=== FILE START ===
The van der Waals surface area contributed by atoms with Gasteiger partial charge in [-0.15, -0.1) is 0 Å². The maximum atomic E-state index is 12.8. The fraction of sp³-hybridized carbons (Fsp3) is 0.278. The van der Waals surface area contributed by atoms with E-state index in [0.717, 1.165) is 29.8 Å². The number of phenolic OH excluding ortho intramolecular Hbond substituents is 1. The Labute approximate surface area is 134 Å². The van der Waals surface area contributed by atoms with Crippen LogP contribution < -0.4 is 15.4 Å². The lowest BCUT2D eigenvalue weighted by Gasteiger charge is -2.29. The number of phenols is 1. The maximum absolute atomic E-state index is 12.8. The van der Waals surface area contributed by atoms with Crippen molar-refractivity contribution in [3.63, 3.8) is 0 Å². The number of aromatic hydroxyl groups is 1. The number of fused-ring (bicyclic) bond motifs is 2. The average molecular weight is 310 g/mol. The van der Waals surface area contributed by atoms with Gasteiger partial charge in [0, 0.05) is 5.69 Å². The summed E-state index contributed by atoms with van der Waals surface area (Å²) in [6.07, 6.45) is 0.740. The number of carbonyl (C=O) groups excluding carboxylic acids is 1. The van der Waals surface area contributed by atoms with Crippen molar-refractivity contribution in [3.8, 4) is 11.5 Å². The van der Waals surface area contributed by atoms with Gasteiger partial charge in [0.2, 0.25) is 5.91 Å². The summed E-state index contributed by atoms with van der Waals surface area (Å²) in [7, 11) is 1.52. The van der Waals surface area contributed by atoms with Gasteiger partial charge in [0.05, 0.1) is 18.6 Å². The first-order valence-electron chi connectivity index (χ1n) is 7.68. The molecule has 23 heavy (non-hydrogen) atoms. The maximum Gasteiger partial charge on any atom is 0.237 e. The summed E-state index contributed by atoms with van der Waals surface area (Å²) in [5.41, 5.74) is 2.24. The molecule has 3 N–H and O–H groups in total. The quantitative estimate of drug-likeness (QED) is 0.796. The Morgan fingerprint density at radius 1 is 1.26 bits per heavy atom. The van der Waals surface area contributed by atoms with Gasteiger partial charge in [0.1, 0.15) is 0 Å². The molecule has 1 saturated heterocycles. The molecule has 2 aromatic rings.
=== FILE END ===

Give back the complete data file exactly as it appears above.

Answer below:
The van der Waals surface area contributed by atoms with Gasteiger partial charge in [-0.15, -0.1) is 0 Å². The maximum atomic E-state index is 12.8. The fraction of sp³-hybridized carbons (Fsp3) is 0.278. The van der Waals surface area contributed by atoms with E-state index in [0.717, 1.165) is 29.8 Å². The number of phenolic OH excluding ortho intramolecular Hbond substituents is 1. The Labute approximate surface area is 134 Å². The van der Waals surface area contributed by atoms with Crippen LogP contribution < -0.4 is 15.4 Å². The lowest BCUT2D eigenvalue weighted by Gasteiger charge is -2.29. The number of phenols is 1. The maximum absolute atomic E-state index is 12.8. The van der Waals surface area contributed by atoms with Crippen molar-refractivity contribution in [3.63, 3.8) is 0 Å². The number of aromatic hydroxyl groups is 1. The number of fused-ring (bicyclic) bond motifs is 2. The average molecular weight is 310 g/mol. The van der Waals surface area contributed by atoms with Gasteiger partial charge in [0, 0.05) is 5.69 Å². The summed E-state index contributed by atoms with van der Waals surface area (Å²) in [6.07, 6.45) is 0.740. The number of carbonyl (C=O) groups excluding carboxylic acids is 1. The van der Waals surface area contributed by atoms with Crippen molar-refractivity contribution in [3.8, 4) is 11.5 Å². The van der Waals surface area contributed by atoms with Gasteiger partial charge in [0.2, 0.25) is 5.91 Å². The summed E-state index contributed by atoms with van der Waals surface area (Å²) in [7, 11) is 1.52. The van der Waals surface area contributed by atoms with Gasteiger partial charge in [0.05, 0.1) is 18.6 Å². The first-order valence-electron chi connectivity index (χ1n) is 7.68. The molecule has 23 heavy (non-hydrogen) atoms. The maximum Gasteiger partial charge on any atom is 0.237 e. The summed E-state index contributed by atoms with van der Waals surface area (Å²) in [5.41, 5.74) is 2.24. The molecule has 3 N–H and O–H groups in total. The quantitative estimate of drug-likeness (QED) is 0.796. The Morgan fingerprint density at radius 1 is 1.26 bits per heavy atom. The van der Waals surface area contributed by atoms with Gasteiger partial charge in [0.1, 0.15) is 0 Å². The molecule has 1 saturated heterocycles. The molecule has 2 aromatic rings.